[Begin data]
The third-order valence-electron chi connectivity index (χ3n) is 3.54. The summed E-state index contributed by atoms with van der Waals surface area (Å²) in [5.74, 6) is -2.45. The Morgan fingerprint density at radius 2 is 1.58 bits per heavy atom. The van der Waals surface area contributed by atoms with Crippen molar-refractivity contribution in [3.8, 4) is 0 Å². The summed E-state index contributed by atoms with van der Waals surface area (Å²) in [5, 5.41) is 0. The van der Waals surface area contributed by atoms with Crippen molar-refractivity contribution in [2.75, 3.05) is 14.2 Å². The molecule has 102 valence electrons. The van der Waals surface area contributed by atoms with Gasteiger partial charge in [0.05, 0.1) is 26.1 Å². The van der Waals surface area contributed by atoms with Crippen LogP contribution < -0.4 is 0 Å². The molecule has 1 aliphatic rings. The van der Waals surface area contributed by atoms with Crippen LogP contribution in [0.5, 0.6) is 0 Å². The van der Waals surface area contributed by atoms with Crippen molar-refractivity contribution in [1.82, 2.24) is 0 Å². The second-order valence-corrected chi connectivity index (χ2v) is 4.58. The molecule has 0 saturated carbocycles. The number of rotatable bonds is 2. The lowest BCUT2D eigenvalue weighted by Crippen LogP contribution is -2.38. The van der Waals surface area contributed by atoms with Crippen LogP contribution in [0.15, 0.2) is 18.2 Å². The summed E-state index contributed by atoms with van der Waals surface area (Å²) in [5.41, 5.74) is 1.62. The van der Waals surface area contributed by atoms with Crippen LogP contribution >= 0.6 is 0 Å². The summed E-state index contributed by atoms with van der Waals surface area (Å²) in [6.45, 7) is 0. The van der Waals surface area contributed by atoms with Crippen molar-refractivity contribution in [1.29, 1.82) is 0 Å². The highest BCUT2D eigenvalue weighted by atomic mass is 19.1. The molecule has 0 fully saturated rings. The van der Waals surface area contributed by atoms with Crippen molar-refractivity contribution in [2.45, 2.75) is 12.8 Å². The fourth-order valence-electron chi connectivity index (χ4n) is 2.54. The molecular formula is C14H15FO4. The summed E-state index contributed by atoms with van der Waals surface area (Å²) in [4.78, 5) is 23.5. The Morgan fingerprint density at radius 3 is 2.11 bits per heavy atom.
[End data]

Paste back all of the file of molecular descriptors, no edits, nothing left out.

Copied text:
The third-order valence-electron chi connectivity index (χ3n) is 3.54. The summed E-state index contributed by atoms with van der Waals surface area (Å²) in [5.74, 6) is -2.45. The Morgan fingerprint density at radius 2 is 1.58 bits per heavy atom. The van der Waals surface area contributed by atoms with Crippen molar-refractivity contribution in [3.8, 4) is 0 Å². The summed E-state index contributed by atoms with van der Waals surface area (Å²) in [5, 5.41) is 0. The van der Waals surface area contributed by atoms with Crippen molar-refractivity contribution in [2.75, 3.05) is 14.2 Å². The molecule has 102 valence electrons. The van der Waals surface area contributed by atoms with Gasteiger partial charge in [0.05, 0.1) is 26.1 Å². The van der Waals surface area contributed by atoms with Crippen LogP contribution < -0.4 is 0 Å². The molecule has 1 aliphatic rings. The van der Waals surface area contributed by atoms with Crippen LogP contribution in [0.5, 0.6) is 0 Å². The van der Waals surface area contributed by atoms with Crippen molar-refractivity contribution in [1.82, 2.24) is 0 Å². The second-order valence-corrected chi connectivity index (χ2v) is 4.58. The molecule has 0 saturated carbocycles. The number of rotatable bonds is 2. The lowest BCUT2D eigenvalue weighted by Crippen LogP contribution is -2.38. The van der Waals surface area contributed by atoms with Crippen LogP contribution in [0.15, 0.2) is 18.2 Å². The summed E-state index contributed by atoms with van der Waals surface area (Å²) in [5.41, 5.74) is 1.62. The van der Waals surface area contributed by atoms with Crippen LogP contribution >= 0.6 is 0 Å². The summed E-state index contributed by atoms with van der Waals surface area (Å²) in [6.45, 7) is 0. The van der Waals surface area contributed by atoms with Crippen molar-refractivity contribution in [1.29, 1.82) is 0 Å². The highest BCUT2D eigenvalue weighted by atomic mass is 19.1. The molecule has 0 fully saturated rings. The van der Waals surface area contributed by atoms with Crippen molar-refractivity contribution in [2.45, 2.75) is 12.8 Å². The fourth-order valence-electron chi connectivity index (χ4n) is 2.54. The molecular formula is C14H15FO4. The summed E-state index contributed by atoms with van der Waals surface area (Å²) in [4.78, 5) is 23.5. The Morgan fingerprint density at radius 3 is 2.11 bits per heavy atom.